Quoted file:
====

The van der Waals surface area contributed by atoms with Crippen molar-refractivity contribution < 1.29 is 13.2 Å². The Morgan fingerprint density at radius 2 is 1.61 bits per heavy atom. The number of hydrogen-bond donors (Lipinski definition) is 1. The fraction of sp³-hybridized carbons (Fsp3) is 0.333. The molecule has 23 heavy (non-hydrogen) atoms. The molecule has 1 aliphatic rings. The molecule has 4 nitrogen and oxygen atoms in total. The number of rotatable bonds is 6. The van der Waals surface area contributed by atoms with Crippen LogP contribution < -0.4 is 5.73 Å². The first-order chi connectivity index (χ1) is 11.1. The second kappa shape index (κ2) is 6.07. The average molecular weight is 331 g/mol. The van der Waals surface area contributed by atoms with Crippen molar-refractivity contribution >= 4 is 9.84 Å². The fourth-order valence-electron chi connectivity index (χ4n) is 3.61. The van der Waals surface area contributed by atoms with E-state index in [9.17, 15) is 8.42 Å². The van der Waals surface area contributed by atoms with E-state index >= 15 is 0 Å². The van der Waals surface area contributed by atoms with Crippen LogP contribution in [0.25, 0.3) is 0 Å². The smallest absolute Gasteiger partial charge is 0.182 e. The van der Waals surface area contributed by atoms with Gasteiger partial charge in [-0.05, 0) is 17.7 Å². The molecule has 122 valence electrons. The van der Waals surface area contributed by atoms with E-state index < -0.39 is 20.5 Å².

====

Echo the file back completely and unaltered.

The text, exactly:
The van der Waals surface area contributed by atoms with Crippen molar-refractivity contribution < 1.29 is 13.2 Å². The Morgan fingerprint density at radius 2 is 1.61 bits per heavy atom. The number of hydrogen-bond donors (Lipinski definition) is 1. The fraction of sp³-hybridized carbons (Fsp3) is 0.333. The molecule has 23 heavy (non-hydrogen) atoms. The molecule has 1 aliphatic rings. The molecule has 4 nitrogen and oxygen atoms in total. The number of rotatable bonds is 6. The van der Waals surface area contributed by atoms with Crippen LogP contribution < -0.4 is 5.73 Å². The first-order chi connectivity index (χ1) is 11.1. The second kappa shape index (κ2) is 6.07. The average molecular weight is 331 g/mol. The van der Waals surface area contributed by atoms with Crippen molar-refractivity contribution >= 4 is 9.84 Å². The fourth-order valence-electron chi connectivity index (χ4n) is 3.61. The van der Waals surface area contributed by atoms with E-state index in [9.17, 15) is 8.42 Å². The van der Waals surface area contributed by atoms with E-state index >= 15 is 0 Å². The van der Waals surface area contributed by atoms with Crippen LogP contribution in [0.25, 0.3) is 0 Å². The smallest absolute Gasteiger partial charge is 0.182 e. The van der Waals surface area contributed by atoms with Gasteiger partial charge in [-0.05, 0) is 17.7 Å². The molecule has 122 valence electrons. The van der Waals surface area contributed by atoms with E-state index < -0.39 is 20.5 Å².